Dynamic modelling is an essential tool for the analysis of human movement, evaluations of prosthetics, and understanding biomechanics of injuries. These models estimate kinetic variables such as joint torques and forces, which cannot be directly measured. Traditional approaches use inverse dynamics, surface electromyography, or machine learning techniques to perform these estimations. Downfalls of these approaches include sensitivity to external factors, limitations to lab settings, and lack of real-time capabilities.
This study proposes a novel real-time hybrid model for joint torque estimator without relying on ground reaction force measurements by combining a feedforward neural network and an inverse dynamic model. The neural network uses kinematic measurements to estimate ground reaction forces and the center of pressure, which are then fed into the inverse dynamic model to estimate joint torques. An alternative approach using end-to-end mapping was also developed that uses kinematic data as inputs. The hybrid and end-to-end models are compared to a reference torque estimation based on the measurement of ground reaction forces and marker-based kinematics.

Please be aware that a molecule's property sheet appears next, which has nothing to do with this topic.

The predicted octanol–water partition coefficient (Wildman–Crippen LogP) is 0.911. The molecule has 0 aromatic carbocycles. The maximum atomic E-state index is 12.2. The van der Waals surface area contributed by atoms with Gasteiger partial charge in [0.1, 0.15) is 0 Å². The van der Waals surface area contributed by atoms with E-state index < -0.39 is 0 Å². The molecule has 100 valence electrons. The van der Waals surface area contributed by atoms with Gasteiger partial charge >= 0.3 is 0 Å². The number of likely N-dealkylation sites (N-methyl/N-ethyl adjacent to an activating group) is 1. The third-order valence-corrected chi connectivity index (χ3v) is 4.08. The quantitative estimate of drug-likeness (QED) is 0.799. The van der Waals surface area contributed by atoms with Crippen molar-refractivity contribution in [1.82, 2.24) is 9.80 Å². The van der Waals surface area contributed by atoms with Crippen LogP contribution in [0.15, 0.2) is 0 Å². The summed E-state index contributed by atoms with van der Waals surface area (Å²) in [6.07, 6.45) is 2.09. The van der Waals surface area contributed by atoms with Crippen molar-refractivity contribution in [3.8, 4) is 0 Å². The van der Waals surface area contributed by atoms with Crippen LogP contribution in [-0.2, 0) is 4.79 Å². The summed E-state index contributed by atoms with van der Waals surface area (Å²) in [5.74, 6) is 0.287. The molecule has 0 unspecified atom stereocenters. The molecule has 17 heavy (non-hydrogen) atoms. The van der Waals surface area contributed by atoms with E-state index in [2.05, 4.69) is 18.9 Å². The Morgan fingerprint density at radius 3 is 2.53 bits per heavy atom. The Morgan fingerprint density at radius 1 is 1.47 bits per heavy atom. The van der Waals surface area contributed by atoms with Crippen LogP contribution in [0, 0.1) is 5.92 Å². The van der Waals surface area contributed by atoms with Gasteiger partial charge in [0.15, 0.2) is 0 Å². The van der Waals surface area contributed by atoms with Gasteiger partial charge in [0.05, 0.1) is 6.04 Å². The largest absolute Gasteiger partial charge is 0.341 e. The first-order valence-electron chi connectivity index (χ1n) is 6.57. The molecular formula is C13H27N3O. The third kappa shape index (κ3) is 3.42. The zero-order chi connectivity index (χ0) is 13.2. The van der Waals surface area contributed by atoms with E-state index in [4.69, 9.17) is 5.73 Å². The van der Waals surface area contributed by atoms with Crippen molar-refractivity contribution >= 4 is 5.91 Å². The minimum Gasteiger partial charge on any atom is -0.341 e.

Experimental data collection included eleven participants walking on a split-belt instrumented treadmill while collecting forceplate and motion capture measurements. Each participant walked during the following conditions: constant speed, varied stride lengths, constant acceleration, speed jumps, asymmetrical gait, and start-stops. Leave-one-subject-out cross validation was used.
Both approaches were able to estimate joint torques. The end-to-end model outperformed the hybrid model when compared to the reference torque estimations. However, the hybrid model has significantly better performance than the end-to-end approach when tested on a participant wearing a lower limb exoskeleton. This indicates that the hybrid model better applies to scenarios that differ from the training data.